Towards a Theory of Fiction Replacement in Public Libraries
By Ken St. Andre, Librarian I, Phoenix Public Library
I have a dilemma. I need to keep the library’s fiction collection strong, but I don’t have much money for buying replacements for all the books being lost. I need to prioritize and only buy those items that are most needed.
I don’t need to worry about new books. Those decisions are being made for me (and the rest of the system) by Collection Development. We automatically get copies of new releases from all the best American authors and the best American publishers.
We don’t worry about small press items—no matter how good they may be. They don’t have the distribution to really affect the country.
In a public library, I am not really worried about the intellectual quality of the books I hand out—especially not in fiction. What counts is whether people want to read them or not. I leave considerations of quality to academic librarians working in university libraries. In the event that I ever have a patron who wishes to read something not found in my public library, I have the interlibrary loan system to fall back on—books may be obtained for them from the academic libraries that do order for quality instead of popularity.
My problem for replacement then is to determine which of the fiction titles are likely to be most popular, that is, most in demand. Fortunately, the library has statistical methods of determining where the true demand lies. There are two methods of measuring demand. One is the percentage of copies currently circulating. The other is the number of holds on the title.
By combining these two items, I should be able to determine the urgency of re-ordering any particular title once it goes missing.
One thing that must be considered is that I want titles for my own branch of any item that is even moderately popular within the city. Even though the branch is part of the system, and copies can be sent to where they are needed, it is qualitatively better to have copies here at my branch than to always be getting them from elsewhere. Thus if something is generally in demand, then I want at least one copy here.
I want a simple mathematical formula where a higher value is better than a lower value. I want factors for local demand, system demand, and future demand. Local demand would be how many copies does the branch have (C1) and how many are circulating (CC) with local demand being the percentage CC/C1. The maximum value would be 100%; the minimum would be 0.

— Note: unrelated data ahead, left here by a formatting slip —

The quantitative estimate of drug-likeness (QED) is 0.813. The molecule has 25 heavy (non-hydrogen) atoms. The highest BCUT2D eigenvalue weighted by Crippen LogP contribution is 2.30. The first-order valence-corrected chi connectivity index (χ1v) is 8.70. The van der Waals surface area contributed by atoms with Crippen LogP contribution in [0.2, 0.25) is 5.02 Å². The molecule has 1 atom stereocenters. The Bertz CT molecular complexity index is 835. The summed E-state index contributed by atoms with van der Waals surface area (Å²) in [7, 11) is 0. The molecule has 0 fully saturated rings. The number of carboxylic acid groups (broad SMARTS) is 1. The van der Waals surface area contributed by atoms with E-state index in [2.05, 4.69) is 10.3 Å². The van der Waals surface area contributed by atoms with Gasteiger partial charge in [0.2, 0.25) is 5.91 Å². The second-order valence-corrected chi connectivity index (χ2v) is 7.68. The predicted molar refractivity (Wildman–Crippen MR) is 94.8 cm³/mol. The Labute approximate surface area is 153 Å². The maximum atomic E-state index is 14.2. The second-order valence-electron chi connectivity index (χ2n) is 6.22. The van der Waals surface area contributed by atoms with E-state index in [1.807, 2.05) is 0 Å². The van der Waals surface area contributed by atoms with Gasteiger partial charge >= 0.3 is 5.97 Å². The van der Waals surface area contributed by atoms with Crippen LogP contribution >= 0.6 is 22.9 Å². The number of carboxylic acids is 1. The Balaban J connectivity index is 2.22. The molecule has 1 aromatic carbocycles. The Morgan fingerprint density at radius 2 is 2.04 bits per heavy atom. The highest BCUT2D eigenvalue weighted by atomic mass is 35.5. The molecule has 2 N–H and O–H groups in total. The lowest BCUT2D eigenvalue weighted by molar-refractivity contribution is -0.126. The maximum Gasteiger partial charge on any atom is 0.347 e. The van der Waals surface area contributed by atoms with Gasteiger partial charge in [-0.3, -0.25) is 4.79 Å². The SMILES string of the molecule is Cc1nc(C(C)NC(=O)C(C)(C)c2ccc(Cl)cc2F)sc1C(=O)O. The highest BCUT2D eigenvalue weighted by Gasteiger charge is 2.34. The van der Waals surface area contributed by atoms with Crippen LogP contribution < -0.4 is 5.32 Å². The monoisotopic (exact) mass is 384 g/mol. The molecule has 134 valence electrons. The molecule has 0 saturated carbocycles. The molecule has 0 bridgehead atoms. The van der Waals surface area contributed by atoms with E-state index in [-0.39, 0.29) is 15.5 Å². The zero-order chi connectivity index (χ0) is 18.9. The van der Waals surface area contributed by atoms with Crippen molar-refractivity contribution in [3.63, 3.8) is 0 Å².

The same formula should work for system demand. System copies would be S1; System circulation would be SC. Total demand would be SC/S1. Future demand could follow the same pattern where the number of system holds (H) would be divided by the number of available copies (S1). Adding the three factors should give a total demand factor.
A problem arises when the number of copies in the branch equals zero. Division by zero is impossible and produces infinity. I need a fudge factor to do away with the denominator ever being zero. For simplicity’s sake, let’s set that fudge factor to 1. Make it a given—a public library branch should always have at least one copy of any book that is in demand.
Having established my three factors, let’s make some rules for using them.
If branch demand is 100% then we need more copies of the book.
If System demand is less than branch demand, then we’re ok, because we can fill branch demand with books from other branches.
If future demand is greater than system demand, then the whole system needs more copies.
If the combined demand number is less than 100%, then no replacement copies need purchasing.
If combined demand is between 100% and 200%, then any branch at the 100% mark should buy at least one extra copy.
If combined demand is greater than 200% then more copies should be bought everywhere, and a larger branch should buy at least two copies.
Well, it looks good on paper. I wonder if such a theory could be tested.
Note that this model takes no account of such library realities as limited budgets. It also assumes a snapshot in time. Let's say demand is tested once every three months. A quarter seems like a reasonable period--it allows time for items purchased because of the previous analysis to be received and entered into the system, changing the branch and the system numbers. It allows time for holds to be filled and new holds to be placed. If demand still remains greater than 100 or 200 percent after a three month period, then additional copies should, in my humble opinion, be purchased again.
With the complexity of today's automated circulation systems, it should be possible to derive my various numbers from the computer without having a human being actually take the time to tally these up by hand. C1 and S1, CC and SC, and Holds are known quantities in modern computerized circulaton systems. All it really takes is some kind of reporting mechanism to extract these numbers, do the simple calculations, and prepare a report for the ordering librarian to authorize the purchase of replacement copies.
Nothing this mathematically determined will ever happen, of course. There will never be that much science in library science.